Eat-in or takeway?

Today, I’ve read several stories about the government’s new shortage occupation list for overseas migrants, which will see non-EU takeaway chefs, senior care workers and sheep shearers unable to apply for visas.
The British media are usually pretty happy to swallow anti-migration discourse whole. But this time, no one seems convinced. Having picked a number to represent « acceptable » levels of migration – without much discernible rhyme or reason, other than a firm belief that fewer is better  – the Conservatives now seem hell-bent on cutting migration down to fit, even when it flies in the face of economic evidence. Care homes, for instance, have protested that they need to recruit non-EU workers in order to function. Given the demographic writing on the wall and the regular media exposés of chronic under-staffing in many care homes demand for qualified and competent care workers, whatever their nationality, is hardly likely to fall.
Driven by ideology, to be seen to be cutting migration has its own political rationale. Yet measures like these are absurd. I don’t think it’s an influx of antipodean sheep hearers who are responsible for deprivation, council housing waiting lists and social tensions in Barking. I don’t think anyone in Barking thinks that either. It’s lazy politics, at odds with the coalition’s supposed interest in small states and free markets.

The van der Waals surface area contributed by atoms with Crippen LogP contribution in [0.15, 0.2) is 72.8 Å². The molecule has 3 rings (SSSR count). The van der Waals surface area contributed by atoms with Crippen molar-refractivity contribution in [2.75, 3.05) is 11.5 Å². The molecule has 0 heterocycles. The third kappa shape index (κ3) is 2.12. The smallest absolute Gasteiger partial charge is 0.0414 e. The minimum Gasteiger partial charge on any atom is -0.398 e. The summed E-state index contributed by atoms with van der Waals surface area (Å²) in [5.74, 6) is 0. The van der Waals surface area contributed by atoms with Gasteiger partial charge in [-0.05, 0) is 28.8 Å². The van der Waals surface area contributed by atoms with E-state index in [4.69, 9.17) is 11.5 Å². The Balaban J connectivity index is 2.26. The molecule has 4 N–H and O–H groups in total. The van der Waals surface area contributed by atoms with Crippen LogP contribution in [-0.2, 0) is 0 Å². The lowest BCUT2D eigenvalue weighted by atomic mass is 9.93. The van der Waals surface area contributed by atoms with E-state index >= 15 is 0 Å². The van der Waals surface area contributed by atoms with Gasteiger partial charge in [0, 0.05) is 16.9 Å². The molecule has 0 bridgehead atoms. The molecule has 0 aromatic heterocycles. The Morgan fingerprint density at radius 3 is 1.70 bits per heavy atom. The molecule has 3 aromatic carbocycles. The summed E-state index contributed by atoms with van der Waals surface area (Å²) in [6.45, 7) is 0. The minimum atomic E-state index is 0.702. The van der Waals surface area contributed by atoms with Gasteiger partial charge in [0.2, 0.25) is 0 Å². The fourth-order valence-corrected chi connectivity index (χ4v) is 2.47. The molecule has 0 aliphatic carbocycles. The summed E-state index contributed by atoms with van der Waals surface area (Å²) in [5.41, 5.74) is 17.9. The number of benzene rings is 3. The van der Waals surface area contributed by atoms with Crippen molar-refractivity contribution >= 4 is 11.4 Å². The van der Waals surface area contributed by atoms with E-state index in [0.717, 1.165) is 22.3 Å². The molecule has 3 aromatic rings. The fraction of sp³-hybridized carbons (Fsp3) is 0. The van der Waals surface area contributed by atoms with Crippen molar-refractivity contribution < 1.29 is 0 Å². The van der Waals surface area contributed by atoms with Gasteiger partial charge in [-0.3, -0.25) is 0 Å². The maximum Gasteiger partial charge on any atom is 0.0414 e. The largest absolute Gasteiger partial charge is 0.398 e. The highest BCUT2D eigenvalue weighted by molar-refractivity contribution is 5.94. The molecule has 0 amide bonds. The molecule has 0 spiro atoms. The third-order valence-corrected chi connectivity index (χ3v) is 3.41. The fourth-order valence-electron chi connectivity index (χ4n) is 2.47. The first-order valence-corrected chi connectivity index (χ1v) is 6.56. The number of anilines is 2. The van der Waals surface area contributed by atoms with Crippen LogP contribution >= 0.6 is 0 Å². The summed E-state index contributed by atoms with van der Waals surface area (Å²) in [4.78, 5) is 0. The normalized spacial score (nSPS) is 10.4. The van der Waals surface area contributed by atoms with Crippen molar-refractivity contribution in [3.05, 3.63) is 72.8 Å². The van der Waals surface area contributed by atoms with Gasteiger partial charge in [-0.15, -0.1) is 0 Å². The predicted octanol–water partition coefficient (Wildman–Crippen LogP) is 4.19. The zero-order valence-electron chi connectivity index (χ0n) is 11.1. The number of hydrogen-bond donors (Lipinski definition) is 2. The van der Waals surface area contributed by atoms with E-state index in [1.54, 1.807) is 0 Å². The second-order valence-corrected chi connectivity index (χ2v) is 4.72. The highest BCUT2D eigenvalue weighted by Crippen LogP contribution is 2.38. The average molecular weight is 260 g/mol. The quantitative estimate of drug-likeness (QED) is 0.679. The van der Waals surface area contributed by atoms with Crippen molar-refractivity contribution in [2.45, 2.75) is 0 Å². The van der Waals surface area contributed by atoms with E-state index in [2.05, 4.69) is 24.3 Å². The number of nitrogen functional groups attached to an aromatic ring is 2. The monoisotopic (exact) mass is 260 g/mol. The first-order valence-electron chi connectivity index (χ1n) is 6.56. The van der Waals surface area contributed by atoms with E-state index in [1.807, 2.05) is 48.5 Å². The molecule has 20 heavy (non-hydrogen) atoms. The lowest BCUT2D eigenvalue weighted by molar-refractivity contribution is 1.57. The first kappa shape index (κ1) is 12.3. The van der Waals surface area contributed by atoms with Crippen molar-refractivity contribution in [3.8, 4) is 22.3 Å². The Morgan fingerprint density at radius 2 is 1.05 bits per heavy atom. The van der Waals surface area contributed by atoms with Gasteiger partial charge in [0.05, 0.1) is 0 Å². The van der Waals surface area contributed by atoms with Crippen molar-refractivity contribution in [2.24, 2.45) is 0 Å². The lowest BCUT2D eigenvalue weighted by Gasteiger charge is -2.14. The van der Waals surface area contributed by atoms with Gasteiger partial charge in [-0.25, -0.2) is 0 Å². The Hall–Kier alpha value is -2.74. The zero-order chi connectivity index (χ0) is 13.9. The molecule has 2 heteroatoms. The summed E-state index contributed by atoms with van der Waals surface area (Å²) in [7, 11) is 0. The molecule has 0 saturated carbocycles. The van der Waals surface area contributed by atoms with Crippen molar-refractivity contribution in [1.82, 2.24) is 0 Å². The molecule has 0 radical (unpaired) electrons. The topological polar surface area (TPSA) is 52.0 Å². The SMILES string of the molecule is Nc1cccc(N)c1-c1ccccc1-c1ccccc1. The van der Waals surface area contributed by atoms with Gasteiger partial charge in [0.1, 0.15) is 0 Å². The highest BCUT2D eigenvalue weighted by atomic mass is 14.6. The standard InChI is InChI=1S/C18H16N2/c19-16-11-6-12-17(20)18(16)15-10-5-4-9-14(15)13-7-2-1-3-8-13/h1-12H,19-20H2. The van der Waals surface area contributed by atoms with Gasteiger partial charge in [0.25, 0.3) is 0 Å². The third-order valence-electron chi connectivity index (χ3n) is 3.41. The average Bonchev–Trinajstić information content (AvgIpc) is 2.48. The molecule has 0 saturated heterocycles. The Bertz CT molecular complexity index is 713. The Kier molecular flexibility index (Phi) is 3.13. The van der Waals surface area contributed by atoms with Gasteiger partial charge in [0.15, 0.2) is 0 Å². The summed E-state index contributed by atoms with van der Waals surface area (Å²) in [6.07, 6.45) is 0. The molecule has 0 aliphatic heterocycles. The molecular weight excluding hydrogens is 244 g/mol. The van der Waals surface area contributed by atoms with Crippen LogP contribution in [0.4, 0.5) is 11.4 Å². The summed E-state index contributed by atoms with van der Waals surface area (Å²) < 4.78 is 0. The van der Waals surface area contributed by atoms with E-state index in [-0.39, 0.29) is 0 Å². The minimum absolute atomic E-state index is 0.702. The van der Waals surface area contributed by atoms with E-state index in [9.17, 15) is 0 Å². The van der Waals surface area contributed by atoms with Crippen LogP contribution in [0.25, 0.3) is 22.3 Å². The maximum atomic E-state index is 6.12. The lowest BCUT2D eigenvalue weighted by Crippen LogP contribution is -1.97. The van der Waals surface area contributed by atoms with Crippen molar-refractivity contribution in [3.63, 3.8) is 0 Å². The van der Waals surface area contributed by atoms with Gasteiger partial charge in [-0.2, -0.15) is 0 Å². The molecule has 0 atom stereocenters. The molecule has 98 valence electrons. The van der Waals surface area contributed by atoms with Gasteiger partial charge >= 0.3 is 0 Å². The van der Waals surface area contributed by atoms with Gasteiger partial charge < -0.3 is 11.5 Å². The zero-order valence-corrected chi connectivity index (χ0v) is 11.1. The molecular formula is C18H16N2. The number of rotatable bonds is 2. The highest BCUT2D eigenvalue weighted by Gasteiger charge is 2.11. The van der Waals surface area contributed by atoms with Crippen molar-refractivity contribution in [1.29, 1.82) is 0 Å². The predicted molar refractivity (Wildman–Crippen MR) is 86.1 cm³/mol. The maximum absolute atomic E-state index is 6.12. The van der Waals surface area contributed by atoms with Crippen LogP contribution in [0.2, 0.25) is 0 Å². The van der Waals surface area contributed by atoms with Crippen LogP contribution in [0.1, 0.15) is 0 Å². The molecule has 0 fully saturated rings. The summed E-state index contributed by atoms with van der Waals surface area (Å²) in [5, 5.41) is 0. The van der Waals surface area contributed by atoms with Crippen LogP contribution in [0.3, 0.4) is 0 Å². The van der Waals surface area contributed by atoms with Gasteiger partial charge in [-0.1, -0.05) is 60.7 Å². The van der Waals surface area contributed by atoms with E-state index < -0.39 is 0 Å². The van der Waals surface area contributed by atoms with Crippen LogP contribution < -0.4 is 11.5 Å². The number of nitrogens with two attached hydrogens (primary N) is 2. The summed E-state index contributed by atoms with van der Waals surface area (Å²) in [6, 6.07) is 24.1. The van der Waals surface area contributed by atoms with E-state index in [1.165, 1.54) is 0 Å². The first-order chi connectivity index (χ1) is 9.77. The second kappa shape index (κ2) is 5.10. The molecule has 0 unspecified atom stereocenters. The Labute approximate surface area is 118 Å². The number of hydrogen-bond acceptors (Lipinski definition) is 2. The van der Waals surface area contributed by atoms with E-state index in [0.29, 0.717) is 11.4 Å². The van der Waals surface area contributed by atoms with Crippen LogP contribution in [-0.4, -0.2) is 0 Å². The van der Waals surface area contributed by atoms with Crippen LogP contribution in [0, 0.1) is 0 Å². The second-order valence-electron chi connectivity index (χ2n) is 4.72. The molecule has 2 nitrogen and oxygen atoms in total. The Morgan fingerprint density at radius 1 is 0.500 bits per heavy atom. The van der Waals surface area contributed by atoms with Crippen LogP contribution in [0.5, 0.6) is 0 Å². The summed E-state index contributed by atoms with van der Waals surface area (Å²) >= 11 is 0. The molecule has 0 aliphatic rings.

It’s also self-defeating, because arbitrary exclusion of qualified professionals isn’t exactly commensurate with Cameron’s insistence on start-ups being Britain’s ‘only strategy for growth’. At least one hi-tech start-up in Silicon Roundabout that I know well has struggled to find software engineers skilled enough to build its product within the EU, and after months of bureaucratic wrangling has finally been permitted to recruit its second – and final – overseas worker. The result are hours wasted interviewing substandard applicants. And in the long-term, a much higher likelihood the next Facebook or Twitter isn’t going to come out of an Old Street warehouse, but a New Delhi high-rise.
Blame our education system ; but don’t blame Indian engineers for having the skills we don’t. And don’t exclude them as part of an arbitrary numbers game that is premised on the predetermined conviction that migrant numbers must be reduced, and then tries to fit the economics around the politics. It didn’t work for the Corn Laws, and I suspect – and hope – that in one hundred and fifty years, restricting freedom of movement will appear as economically absurd to our descendents as restricting free and fair trade does to us today.